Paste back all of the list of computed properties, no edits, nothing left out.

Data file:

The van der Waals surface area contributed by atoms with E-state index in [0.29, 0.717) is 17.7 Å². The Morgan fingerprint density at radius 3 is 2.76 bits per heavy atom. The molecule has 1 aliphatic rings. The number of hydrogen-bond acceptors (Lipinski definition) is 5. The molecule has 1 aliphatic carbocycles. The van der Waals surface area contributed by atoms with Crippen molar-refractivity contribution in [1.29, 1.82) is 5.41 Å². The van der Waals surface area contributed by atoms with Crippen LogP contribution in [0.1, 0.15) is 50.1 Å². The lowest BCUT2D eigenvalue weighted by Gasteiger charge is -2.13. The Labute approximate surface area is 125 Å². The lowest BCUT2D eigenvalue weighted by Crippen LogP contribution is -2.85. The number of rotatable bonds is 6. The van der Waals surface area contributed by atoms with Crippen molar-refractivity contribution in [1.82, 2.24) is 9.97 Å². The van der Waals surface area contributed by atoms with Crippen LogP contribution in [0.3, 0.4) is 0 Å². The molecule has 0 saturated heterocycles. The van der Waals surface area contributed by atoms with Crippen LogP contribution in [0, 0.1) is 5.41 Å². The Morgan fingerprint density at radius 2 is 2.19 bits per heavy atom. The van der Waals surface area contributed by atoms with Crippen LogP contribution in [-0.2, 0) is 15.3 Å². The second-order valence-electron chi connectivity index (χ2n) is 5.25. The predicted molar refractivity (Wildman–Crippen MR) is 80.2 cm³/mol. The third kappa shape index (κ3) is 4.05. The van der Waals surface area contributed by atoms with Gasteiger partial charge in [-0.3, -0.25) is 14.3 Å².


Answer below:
The van der Waals surface area contributed by atoms with E-state index in [0.29, 0.717) is 17.7 Å². The Morgan fingerprint density at radius 3 is 2.76 bits per heavy atom. The molecule has 1 aliphatic rings. The number of hydrogen-bond acceptors (Lipinski definition) is 5. The molecule has 1 aliphatic carbocycles. The van der Waals surface area contributed by atoms with Crippen molar-refractivity contribution in [1.29, 1.82) is 5.41 Å². The van der Waals surface area contributed by atoms with Crippen LogP contribution in [0.1, 0.15) is 50.1 Å². The lowest BCUT2D eigenvalue weighted by Gasteiger charge is -2.13. The Labute approximate surface area is 125 Å². The lowest BCUT2D eigenvalue weighted by Crippen LogP contribution is -2.85. The number of rotatable bonds is 6. The van der Waals surface area contributed by atoms with Crippen molar-refractivity contribution in [1.82, 2.24) is 9.97 Å². The van der Waals surface area contributed by atoms with Crippen LogP contribution in [0.3, 0.4) is 0 Å². The molecule has 0 saturated heterocycles. The van der Waals surface area contributed by atoms with Crippen LogP contribution in [0, 0.1) is 5.41 Å². The Morgan fingerprint density at radius 2 is 2.19 bits per heavy atom. The van der Waals surface area contributed by atoms with Crippen LogP contribution in [-0.2, 0) is 15.3 Å². The second-order valence-electron chi connectivity index (χ2n) is 5.25. The predicted molar refractivity (Wildman–Crippen MR) is 80.2 cm³/mol. The third kappa shape index (κ3) is 4.05. The van der Waals surface area contributed by atoms with Gasteiger partial charge in [-0.3, -0.25) is 14.3 Å².